What to Do If You’ve Failed the PMP® Exam
Determine Why You Failed
The first step is to determine why you failed. The 3 most common causes of failing the PMP Exam are:
- Poor Language Skills
- Lack of Experience
- Lack of Preparation
Poor Language Skills
If English is your second language, you’re at a disadvantage.
You can (and should) request the “language aid” for your native language on the PMP Exam. If you didn’t, then you probably should on your next attempt.
Although recommended for those who don’t speak English as their first language, it can still slow you down a bit on the exam to have both languages on the screen.
Most of all, many excellent resources are available only in English. This limits the resources you have available to you to prepare for the exam.
Some people report that it’s easier for them to learn the new PMI terminology in English than in their native language. This further complicates your test-taking as you’ll be reading the English for the terms, and your native language for the situational context of the questions.
Or it may just be that your reading comprehension skills are not as fast as they need to be. It is a long test after all, and you have to keep up a rapid pace.
If language skills are the main reason you failed, then that’s where you need to focus your efforts.
Spend more time learning the PMI terminology in both English and your native language. Don’t rely on just one language or the other.
Practice reading more quickly (in both languages if you’re bilingual), and develop quicker reading comprehension. Don’t limit yourself to practice questions. Read all sorts of things in both languages: online articles, newspapers, technical manuals, novels, and so on. Force yourself to pick up the pace. Practice, practice, practice.
Lack of Experience
Maybe you’re just don’t have the experience yet. 3 years and 4,500 hours is the minimum. Many people will require more experience than that. You need to have learned and experienced a lot as a project manager in order to choose the best answer on difficult situational questions.
To close the gap in your experience, you need not only more time, you also need to learn more about project management.
Spend the next 9 months reading all you can about project management. Find the best books based on your current level of skill and experience, and read them. Make sure you cover all 3 areas of the PMI Talent Triangle®:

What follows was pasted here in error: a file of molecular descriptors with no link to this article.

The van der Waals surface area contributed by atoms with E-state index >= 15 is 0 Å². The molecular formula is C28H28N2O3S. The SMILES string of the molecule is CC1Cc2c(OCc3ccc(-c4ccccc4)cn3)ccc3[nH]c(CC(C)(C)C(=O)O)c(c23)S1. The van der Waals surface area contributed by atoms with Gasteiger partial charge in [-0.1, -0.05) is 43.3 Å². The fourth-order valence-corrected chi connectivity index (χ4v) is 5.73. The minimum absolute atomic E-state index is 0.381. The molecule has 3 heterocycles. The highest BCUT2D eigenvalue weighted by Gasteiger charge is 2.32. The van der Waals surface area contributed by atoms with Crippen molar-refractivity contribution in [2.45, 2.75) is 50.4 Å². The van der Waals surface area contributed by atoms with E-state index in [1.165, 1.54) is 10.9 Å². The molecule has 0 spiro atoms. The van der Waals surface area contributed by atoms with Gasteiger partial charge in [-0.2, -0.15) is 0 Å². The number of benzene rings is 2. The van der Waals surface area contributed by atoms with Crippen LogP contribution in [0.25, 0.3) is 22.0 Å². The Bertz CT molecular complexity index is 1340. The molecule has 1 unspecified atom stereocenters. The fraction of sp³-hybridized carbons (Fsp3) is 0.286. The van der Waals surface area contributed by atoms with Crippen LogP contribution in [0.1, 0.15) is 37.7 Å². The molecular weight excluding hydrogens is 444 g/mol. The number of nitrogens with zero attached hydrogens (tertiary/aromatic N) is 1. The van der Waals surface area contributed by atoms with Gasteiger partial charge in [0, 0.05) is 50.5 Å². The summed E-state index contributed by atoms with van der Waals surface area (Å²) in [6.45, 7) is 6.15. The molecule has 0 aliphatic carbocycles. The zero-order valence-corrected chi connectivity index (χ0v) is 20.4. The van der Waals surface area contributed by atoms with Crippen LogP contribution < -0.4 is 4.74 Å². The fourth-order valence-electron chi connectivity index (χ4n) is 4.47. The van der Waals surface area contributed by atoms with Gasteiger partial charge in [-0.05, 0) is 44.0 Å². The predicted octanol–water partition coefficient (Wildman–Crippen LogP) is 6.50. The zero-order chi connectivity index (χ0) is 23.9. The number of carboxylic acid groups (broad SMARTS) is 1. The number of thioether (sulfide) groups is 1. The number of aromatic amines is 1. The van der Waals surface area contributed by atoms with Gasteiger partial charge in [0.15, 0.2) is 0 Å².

- Technical Project Management
- Strategic and Business Management
Apply what you learn from your studies to your daily project management. Learn what works. You’ll be a better project manager. And you’ll be more prepared for the exam.
Then, when you’ve only got a few months left before your one-year window to re-take the exam expires, decide whether you think you’re ready to try it again. If so, go for it. If not, keep building your experience and re-apply when you feel you have the experience you need.
If you’re not ready for the PMP yet, don’t bother with with the CAPM®. It’s rarely worth it. If you think it might be worth it in your case, please read Don’t Get Your CAPM®! before you make a decision.
Lack of Preparation
If your language skills are good, and you have the project management experience, then the most likely reason you failed the exam is simply that you weren’t prepared enough.
Perhaps you rushed it. Eager to get your PMP as soon as possible, you may have underestimated just how much time and effort it takes to be ready for such a rigorous exam.
Or you may have made the mistake of trying to get by with free and very-low-cost training and resources. Don’t be too hard on yourself. You were just trying to be prudent with your money. But now you’ve learned.
Rather than trying to piece together a training program from multiple sources, go for a high-quality training program that offers everything you need to be ready for the exam. It should cover all of the material on the exam – which is far more than is in the PMBOK® Guide.
A complete training program will also include a high-quality Exam Simulator so you can get the practice you need.
Should you choose classroom training or an online, self-paced course? How can you tell which courses are of high quality? How should you choose the course that will provide you what you need to pass the next time? To answer these questions, read 10 Steps to Choosing Your PMP® Exam Prep Course.